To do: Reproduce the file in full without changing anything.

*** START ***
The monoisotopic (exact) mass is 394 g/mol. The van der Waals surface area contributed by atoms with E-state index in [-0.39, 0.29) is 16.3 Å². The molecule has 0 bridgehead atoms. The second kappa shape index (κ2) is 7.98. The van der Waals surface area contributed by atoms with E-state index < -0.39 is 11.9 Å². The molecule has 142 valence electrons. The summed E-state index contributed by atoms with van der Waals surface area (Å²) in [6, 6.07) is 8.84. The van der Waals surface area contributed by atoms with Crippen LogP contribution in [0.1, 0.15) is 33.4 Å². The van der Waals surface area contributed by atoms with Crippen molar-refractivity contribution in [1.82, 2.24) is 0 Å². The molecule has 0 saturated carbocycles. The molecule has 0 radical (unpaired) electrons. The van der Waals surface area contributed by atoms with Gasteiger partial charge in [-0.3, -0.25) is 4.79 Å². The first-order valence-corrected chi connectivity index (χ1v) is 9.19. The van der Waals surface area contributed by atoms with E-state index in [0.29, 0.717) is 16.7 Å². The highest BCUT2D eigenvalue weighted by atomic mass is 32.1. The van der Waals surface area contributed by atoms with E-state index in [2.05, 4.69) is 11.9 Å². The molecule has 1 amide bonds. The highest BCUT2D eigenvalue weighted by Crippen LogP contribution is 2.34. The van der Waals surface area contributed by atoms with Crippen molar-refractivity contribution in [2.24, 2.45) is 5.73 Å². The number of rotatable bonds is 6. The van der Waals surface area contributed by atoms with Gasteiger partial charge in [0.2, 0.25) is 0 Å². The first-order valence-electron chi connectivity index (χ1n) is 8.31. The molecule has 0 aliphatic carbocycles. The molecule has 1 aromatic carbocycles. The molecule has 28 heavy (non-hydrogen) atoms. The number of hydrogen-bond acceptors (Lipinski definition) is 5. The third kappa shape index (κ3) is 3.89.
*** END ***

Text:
The monoisotopic (exact) mass is 394 g/mol. The van der Waals surface area contributed by atoms with E-state index in [-0.39, 0.29) is 16.3 Å². The molecule has 0 bridgehead atoms. The second kappa shape index (κ2) is 7.98. The van der Waals surface area contributed by atoms with E-state index < -0.39 is 11.9 Å². The molecule has 142 valence electrons. The summed E-state index contributed by atoms with van der Waals surface area (Å²) in [6, 6.07) is 8.84. The van der Waals surface area contributed by atoms with Crippen LogP contribution in [0.1, 0.15) is 33.4 Å². The van der Waals surface area contributed by atoms with Crippen molar-refractivity contribution in [1.82, 2.24) is 0 Å². The molecule has 0 saturated carbocycles. The molecule has 0 radical (unpaired) electrons. The van der Waals surface area contributed by atoms with Gasteiger partial charge in [-0.3, -0.25) is 4.79 Å². The first-order valence-corrected chi connectivity index (χ1v) is 9.19. The van der Waals surface area contributed by atoms with E-state index in [0.29, 0.717) is 16.7 Å². The highest BCUT2D eigenvalue weighted by atomic mass is 32.1. The van der Waals surface area contributed by atoms with E-state index in [2.05, 4.69) is 11.9 Å². The molecule has 1 amide bonds. The highest BCUT2D eigenvalue weighted by Crippen LogP contribution is 2.34. The van der Waals surface area contributed by atoms with Crippen molar-refractivity contribution in [2.24, 2.45) is 5.73 Å². The number of rotatable bonds is 6. The van der Waals surface area contributed by atoms with Gasteiger partial charge in [0.2, 0.25) is 0 Å². The first-order valence-electron chi connectivity index (χ1n) is 8.31. The molecule has 0 aliphatic carbocycles. The molecule has 1 aromatic carbocycles. The molecule has 28 heavy (non-hydrogen) atoms. The number of hydrogen-bond acceptors (Lipinski definition) is 5. The third kappa shape index (κ3) is 3.89.